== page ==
THE film The Elephant Man (Cert. 12A) abounds with Christian sensibilities. This 40th-anniversary re-release is due on Monday in a digital, DVD, BD & 4K UHD Collector’s Edition. John Hurt (a son of the vicarage) plays the title role with dignity and pathos.
John Merrick’s congenital deformities resemble an elephant’s hide. The surgeon Frederick Treves (Anthony Hopkins) rescues him for research from a Victorian freak-show. Friendship develops. A full half-hour elapses before we get sight of John. It allows time to see him through Treves’s eyes as, in Walt Whitman’s’ phrase “a man divine as myself”.
Hopkins’s sensitive performance sharply contrasts with sensation-seeking fairground crowds. When John, loving the Book of Common Prayer, recites the 23rd Psalm, hospital staff and high society realise that they are in the presence of love. Michael Elpick’s porter, replete with villainous bombast, typifies working-class unconcern. The more chilling, insidious face of evil belongs to Freddie Jones as Bytes, Merrick’s “proprietor”. Yet, after all Merrick’s maltreatment, he is able to say: “My life is full, because I know that I am loved.”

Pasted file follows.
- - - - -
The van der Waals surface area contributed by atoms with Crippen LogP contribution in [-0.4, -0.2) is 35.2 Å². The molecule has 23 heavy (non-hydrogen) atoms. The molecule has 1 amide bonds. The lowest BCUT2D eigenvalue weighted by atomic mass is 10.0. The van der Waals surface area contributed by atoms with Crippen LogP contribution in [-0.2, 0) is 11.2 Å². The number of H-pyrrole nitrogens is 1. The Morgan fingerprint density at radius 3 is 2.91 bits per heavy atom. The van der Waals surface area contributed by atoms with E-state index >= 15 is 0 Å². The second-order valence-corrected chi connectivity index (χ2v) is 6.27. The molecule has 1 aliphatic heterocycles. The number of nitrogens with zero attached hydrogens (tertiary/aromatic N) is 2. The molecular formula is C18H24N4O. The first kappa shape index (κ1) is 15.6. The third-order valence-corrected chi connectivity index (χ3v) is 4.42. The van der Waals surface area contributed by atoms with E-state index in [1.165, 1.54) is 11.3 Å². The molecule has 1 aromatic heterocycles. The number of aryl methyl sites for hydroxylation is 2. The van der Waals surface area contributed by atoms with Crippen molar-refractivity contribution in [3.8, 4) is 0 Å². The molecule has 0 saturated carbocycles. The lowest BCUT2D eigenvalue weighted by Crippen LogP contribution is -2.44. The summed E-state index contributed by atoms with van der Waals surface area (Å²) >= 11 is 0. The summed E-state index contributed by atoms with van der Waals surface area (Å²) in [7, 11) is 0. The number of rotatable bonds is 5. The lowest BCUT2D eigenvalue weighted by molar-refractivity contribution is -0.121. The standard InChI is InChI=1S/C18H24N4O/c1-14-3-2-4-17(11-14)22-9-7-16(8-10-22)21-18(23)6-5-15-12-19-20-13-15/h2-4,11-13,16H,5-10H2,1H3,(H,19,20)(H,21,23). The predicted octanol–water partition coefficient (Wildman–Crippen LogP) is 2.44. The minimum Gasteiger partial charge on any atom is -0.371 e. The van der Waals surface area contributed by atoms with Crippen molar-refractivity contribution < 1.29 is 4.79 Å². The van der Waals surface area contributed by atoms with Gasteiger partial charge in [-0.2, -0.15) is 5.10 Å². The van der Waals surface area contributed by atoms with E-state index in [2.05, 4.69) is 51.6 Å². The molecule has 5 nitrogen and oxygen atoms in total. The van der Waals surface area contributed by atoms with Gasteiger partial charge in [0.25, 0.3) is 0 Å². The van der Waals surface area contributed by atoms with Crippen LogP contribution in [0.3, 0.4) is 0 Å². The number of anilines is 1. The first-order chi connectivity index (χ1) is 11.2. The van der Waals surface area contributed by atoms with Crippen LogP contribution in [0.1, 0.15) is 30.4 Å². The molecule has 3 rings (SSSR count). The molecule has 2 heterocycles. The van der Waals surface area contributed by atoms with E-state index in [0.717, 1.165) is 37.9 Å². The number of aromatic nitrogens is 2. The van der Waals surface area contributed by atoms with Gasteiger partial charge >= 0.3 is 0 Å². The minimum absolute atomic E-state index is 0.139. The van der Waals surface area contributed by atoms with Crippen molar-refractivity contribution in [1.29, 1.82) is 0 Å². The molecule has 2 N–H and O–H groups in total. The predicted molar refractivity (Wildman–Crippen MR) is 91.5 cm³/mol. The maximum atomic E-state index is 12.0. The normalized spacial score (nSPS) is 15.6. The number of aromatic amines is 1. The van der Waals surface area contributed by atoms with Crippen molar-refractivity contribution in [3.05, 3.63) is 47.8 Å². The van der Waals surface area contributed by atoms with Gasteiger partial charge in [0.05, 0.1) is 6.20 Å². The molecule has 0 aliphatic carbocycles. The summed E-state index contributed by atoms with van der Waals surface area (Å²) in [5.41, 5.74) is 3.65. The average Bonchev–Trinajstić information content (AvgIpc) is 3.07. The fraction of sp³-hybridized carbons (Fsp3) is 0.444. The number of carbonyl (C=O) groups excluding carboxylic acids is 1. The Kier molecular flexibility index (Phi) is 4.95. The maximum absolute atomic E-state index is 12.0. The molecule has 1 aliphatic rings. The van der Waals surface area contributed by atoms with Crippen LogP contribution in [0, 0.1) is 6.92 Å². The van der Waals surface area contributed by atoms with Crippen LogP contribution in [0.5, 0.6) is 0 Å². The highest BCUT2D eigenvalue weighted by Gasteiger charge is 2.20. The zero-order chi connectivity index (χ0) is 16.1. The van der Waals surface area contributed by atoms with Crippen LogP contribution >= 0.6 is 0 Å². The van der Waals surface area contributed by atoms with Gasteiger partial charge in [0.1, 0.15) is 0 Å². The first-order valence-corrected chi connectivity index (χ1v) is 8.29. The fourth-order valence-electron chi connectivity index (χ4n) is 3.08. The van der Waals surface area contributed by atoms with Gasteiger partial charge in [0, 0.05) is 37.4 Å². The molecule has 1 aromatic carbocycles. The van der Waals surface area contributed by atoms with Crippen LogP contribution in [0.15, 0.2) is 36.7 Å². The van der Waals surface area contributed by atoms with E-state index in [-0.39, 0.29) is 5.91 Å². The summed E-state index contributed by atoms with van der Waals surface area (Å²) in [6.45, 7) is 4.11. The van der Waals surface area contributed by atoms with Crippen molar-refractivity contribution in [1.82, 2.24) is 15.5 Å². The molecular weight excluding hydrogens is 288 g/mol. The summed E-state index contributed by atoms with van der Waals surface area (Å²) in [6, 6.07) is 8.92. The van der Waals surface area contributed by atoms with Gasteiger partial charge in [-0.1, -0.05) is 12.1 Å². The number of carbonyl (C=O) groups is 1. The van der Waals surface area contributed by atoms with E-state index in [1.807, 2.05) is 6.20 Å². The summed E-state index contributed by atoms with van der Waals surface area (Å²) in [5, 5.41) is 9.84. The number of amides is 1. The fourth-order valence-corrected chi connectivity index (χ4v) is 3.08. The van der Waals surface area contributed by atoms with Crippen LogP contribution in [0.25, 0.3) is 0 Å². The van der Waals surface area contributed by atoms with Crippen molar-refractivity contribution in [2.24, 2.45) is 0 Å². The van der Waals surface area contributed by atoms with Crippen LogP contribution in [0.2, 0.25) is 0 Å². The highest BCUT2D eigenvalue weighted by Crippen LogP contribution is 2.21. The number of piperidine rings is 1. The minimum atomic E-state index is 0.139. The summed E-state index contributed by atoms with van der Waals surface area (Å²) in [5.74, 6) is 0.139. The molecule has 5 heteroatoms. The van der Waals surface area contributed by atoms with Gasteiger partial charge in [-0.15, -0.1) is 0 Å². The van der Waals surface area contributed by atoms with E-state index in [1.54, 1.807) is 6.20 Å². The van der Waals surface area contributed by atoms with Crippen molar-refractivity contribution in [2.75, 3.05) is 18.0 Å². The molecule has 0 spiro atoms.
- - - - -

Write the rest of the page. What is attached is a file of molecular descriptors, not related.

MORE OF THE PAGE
His growth in wisdom and moral stature transforms ugliness into something beautiful for God. When model-making becomes an option, it is a cathedral that he creates. The original — for this film is based on a true story — is in the Royal London Hospital Museum.
Though this is a more straightforward film than Eraserhead and Twin Peaks, the director, David Lynch, inserts puzzling effects, such as machinery noises. It is Freddie Francis’s glorious black-and-white cinematography, however, that triumphs. This is a work, though occasionally mawkish, replete with heroic virtue. It is a fitting companion for Holy Week.